Friday, October 5, 2018

Fur Traders, the "Overland Astorians," Enter Idaho Via Teton Pass [otd 10/5]

On October 5, 1811, a column of whites led by American Wilson Price Hunt mounted the slope out of Jackson Hole toward Teton Pass: “We climbed it, following an easy and much-traveled trail.  Snow whitened the summit and the northern slopes of the heights.  The Snakes served as our guides … ”

J. J. Astor. Library of Congress.
The Hunt party represented the Pacific Fur Company, founded by fur trade magnate John Jacob Astor [blog, July 17]. Astor, with one American and several British-Canadian partners, created the PFC to exploit the riches described in the reports from the Lewis and Clark expedition.

Over a year earlier, the PFC had sent a shipload of men to establish a Pacific Coast base, Astoria, near the mouth of the Columbia River. Hunt’s “Overland Astorians” had been dispatched from St. Louis, Missouri to explore the country further and then continue on to Astoria. In late May, they encountered three white men traveling down the Missouri River in two small canoes.

The newcomers had spent the winter at a “fort” a few miles west of today’s Ashton, Idaho, on a branch of the Snake River. Andrew Henry, a partner in the St. Louis-based Missouri Fur Company, led the party that built the scattering of huts. For their own reasons, the three men had quit the company and headed east. They had originally traveled west by the route the Astorians planned to use. Now they persuaded Hunt that their more southerly return route was easier, and less exposed to possibly-hostile Indians.

This southern path took them out of the Dakotas into the northeast corner of Wyoming. From there they headed west, then south. In mid-September, Hunt wrote, “One of our hunters who had been on the banks of the Columbia pointed out three immense and snow-covered peaks which, he said, bordered a tributary of the river.”

This was the first recorded observation of les trois tétons, “the Three Tetons,” a famous landmark even to this day. (John Colter [blog, Aug 17] had surely seen them, but he did not keep a journal.)

Finally, a zig-zag trek led them into Jackson Hole. Concerned by the precipitous country and the wildness of the Snake – they called it the “Mad River” – Hunt sent a few explorers downstream. Soon, these men confirmed his worst fears: The river was too dangerous and the ranges practically impassable.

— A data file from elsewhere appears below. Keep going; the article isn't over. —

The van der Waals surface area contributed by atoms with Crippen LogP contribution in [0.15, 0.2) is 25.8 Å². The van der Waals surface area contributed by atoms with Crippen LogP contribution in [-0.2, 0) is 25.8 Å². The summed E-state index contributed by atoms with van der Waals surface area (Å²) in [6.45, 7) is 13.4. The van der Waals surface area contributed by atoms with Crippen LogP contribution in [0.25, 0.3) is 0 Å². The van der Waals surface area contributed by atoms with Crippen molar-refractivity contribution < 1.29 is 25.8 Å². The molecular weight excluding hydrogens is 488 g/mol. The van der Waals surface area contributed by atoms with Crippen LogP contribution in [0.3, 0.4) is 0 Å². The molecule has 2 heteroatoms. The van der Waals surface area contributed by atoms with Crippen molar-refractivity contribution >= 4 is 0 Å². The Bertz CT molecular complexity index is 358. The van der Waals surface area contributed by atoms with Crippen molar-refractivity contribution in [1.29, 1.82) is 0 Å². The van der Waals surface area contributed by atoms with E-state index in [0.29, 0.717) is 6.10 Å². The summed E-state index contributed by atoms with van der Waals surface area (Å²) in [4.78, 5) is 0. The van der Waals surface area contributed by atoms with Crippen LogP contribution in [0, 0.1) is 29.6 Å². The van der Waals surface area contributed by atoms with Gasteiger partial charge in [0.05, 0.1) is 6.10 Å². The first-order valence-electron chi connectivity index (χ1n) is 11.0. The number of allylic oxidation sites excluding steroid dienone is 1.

Fortunately, they encountered the Snake (Shoshone or Bannock) Indians who led them over Teton Pass. The Astorians then marched to “Henry’s Fort.” Happy to have reached a tributary of the Columbia, Hunt had the men construct dugout canoes from the abundant cottonwood trees. He assumed, quite erroneously, they could now cruise down the Snake and Columbia to reach their Pacific base.
Snake River upstream from the Idaho Falls. National Archives.

But even before the voyagers reached Idaho Falls (the actual Falls, not the present city), whitewater upset two canoes and cost them vital supplies. They were then wise enough to portage their gear around the Falls and lead their canoes through on long ropes. Hunt wrote, “The river narrows between two sheer mountain walls to not more than sixty feet, in a few places to even less.”

They had to portage again at American Falls, but also found long stretches that fed their unwarranted complacency about the river. That would change before the month was out [blog, Oct 28].
References: [B&W]
Wilson Price Hunt, Hoyt C. Franchère (ed. and translator), Overland diary of Wilson Price Hunt, Ashland Oregon Book Society (1973).
James P. Ronda, Astoria and Empire, University of Nebraska Press, Lincoln (1990).

No comments:

Post a Comment